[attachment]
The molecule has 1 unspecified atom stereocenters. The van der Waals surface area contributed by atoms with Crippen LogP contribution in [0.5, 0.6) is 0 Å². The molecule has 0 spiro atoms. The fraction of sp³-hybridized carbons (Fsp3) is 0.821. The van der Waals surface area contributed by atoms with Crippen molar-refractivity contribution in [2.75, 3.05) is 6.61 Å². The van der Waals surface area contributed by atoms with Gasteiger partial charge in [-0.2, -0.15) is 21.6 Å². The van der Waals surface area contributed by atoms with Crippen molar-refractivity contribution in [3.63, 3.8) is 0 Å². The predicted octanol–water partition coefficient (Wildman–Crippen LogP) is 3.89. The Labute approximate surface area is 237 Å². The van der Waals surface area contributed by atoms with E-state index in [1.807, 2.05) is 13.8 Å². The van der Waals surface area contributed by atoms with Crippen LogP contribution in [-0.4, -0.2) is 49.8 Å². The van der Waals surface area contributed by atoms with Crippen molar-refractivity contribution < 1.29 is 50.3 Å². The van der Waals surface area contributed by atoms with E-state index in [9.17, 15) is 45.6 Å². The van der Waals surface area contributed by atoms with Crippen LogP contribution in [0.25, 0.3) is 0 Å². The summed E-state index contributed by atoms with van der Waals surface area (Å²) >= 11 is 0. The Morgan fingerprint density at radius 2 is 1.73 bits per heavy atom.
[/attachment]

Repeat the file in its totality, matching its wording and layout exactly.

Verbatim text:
The molecule has 1 unspecified atom stereocenters. The van der Waals surface area contributed by atoms with Crippen LogP contribution in [0.5, 0.6) is 0 Å². The molecule has 0 spiro atoms. The fraction of sp³-hybridized carbons (Fsp3) is 0.821. The van der Waals surface area contributed by atoms with Crippen molar-refractivity contribution in [2.75, 3.05) is 6.61 Å². The van der Waals surface area contributed by atoms with Gasteiger partial charge in [-0.2, -0.15) is 21.6 Å². The van der Waals surface area contributed by atoms with Crippen molar-refractivity contribution in [3.63, 3.8) is 0 Å². The predicted octanol–water partition coefficient (Wildman–Crippen LogP) is 3.89. The Labute approximate surface area is 237 Å². The van der Waals surface area contributed by atoms with E-state index in [1.807, 2.05) is 13.8 Å². The van der Waals surface area contributed by atoms with Crippen LogP contribution in [-0.4, -0.2) is 49.8 Å². The van der Waals surface area contributed by atoms with Crippen molar-refractivity contribution < 1.29 is 50.3 Å². The van der Waals surface area contributed by atoms with E-state index in [9.17, 15) is 45.6 Å². The van der Waals surface area contributed by atoms with Crippen LogP contribution in [0.25, 0.3) is 0 Å². The summed E-state index contributed by atoms with van der Waals surface area (Å²) >= 11 is 0. The Morgan fingerprint density at radius 2 is 1.73 bits per heavy atom.